September 30, 1999--The nematode worm Ascaris lumbricoides, an intestinal parasite that infects one billion people worldwide, has uncommonly strong hemoglobin that binds to oxygen 25,000-times more tightly than does human hemoglobin. The affinity of Ascaris hemoglobin for oxygen is so powerful that many researchers believed the molecule could not possibly play a role in respiration.
Learning the true function of Ascaris hemoglobin and understanding how and why the worm's hemoglobin embraces oxygen molecules so tightly have been great challenges, said Howard Hughes Medical Institute (HHMI) investigator Jonathan Stamler. "Why would a molecule that functions as an oxygen carrier bind oxygen so tightly that the oxygen molecules would never come off?"
Two collaborating groups of HHMI scientists have ferreted out the secrets of this oxygen-hungry molecule by using a variety of biochemical techniques and by taking physical measurements of the hemoglobin inside the worm. In so doing, they have identified a biochemical link between the hemoglobins used by primordial bacteria to detoxify themselves of atmospheric gases and the modern mammalian hemoglobins that underpin respiration.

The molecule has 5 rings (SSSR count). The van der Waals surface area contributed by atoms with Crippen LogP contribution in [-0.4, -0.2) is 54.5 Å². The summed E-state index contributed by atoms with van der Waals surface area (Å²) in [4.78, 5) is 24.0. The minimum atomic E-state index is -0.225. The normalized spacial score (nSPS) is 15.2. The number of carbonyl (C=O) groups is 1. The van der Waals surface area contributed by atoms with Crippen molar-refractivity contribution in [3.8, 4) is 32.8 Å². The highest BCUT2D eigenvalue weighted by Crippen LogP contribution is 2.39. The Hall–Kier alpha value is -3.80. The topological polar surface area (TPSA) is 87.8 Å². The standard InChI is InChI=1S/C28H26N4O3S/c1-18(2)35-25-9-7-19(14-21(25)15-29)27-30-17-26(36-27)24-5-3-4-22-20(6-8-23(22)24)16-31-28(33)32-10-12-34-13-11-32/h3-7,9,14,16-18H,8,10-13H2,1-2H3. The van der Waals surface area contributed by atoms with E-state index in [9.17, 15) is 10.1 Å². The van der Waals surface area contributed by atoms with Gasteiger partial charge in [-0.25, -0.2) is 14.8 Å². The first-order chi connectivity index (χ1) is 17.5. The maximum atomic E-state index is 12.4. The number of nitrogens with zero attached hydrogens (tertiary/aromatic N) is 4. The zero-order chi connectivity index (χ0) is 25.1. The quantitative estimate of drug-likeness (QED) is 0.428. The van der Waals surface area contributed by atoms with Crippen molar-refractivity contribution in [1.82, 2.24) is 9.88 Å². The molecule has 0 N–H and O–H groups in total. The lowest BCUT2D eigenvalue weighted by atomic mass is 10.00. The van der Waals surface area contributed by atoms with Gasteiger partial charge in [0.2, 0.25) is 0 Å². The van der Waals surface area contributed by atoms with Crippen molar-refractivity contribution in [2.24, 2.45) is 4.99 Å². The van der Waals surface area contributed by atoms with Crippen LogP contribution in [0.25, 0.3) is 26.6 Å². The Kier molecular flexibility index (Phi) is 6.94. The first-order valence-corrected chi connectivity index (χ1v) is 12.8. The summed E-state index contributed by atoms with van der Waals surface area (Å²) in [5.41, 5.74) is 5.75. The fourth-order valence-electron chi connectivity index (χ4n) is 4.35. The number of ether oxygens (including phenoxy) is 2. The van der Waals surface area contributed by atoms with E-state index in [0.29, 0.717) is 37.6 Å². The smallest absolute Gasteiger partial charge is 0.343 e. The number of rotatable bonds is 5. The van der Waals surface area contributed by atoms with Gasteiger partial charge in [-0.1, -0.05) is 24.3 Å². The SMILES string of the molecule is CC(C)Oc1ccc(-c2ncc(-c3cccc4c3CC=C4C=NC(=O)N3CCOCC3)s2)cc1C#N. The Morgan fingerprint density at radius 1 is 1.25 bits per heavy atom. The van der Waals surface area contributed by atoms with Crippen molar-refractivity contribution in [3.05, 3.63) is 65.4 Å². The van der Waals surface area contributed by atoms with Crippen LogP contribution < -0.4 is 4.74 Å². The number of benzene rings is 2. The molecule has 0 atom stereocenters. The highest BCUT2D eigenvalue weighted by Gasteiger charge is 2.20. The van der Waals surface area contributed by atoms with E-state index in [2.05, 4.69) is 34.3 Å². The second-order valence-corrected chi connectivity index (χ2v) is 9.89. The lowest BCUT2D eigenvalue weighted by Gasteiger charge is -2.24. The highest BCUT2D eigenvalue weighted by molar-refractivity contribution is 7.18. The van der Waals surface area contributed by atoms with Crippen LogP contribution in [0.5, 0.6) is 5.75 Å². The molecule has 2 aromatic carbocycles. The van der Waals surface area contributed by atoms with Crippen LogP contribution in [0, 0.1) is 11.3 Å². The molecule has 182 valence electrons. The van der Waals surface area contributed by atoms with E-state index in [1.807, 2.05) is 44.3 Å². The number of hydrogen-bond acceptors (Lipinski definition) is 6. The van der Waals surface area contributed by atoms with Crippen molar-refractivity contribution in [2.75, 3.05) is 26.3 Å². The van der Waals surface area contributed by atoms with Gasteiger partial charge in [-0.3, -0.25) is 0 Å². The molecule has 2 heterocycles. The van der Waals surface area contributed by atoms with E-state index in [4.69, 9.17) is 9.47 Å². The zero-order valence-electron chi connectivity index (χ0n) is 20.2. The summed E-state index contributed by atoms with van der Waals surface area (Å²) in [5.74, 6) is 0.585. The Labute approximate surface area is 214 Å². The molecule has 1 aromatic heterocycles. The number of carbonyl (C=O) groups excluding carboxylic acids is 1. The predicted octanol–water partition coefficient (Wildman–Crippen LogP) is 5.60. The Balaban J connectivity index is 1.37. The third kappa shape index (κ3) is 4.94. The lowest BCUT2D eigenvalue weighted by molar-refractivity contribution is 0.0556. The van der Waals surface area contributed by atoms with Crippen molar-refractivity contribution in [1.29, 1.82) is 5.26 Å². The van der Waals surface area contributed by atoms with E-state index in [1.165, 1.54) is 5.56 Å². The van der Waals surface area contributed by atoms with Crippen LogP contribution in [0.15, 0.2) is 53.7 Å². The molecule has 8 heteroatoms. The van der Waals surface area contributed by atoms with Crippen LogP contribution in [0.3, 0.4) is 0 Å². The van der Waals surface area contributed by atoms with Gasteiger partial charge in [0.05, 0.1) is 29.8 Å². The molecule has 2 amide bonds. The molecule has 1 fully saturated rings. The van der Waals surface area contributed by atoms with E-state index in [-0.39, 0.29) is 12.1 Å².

The findings not only open a window to understanding how a wide variety of organisms evolved to utilize or guard against atmospheric gases such as oxygen and nitric oxide, but they may also provide new ideas for ways to starve cancerous tumors of oxygen.
In the September 30, 1999, issue of the journal Nature, research groups led by Stamler, an HHMI investigator at Duke University, and Daniel Goldberg, an HHMI investigator at Washington University in St. Louis, describe how Ascaris hemoglobin acts as an enzyme to neutralize oxygen, which in high doses is toxic to the worm.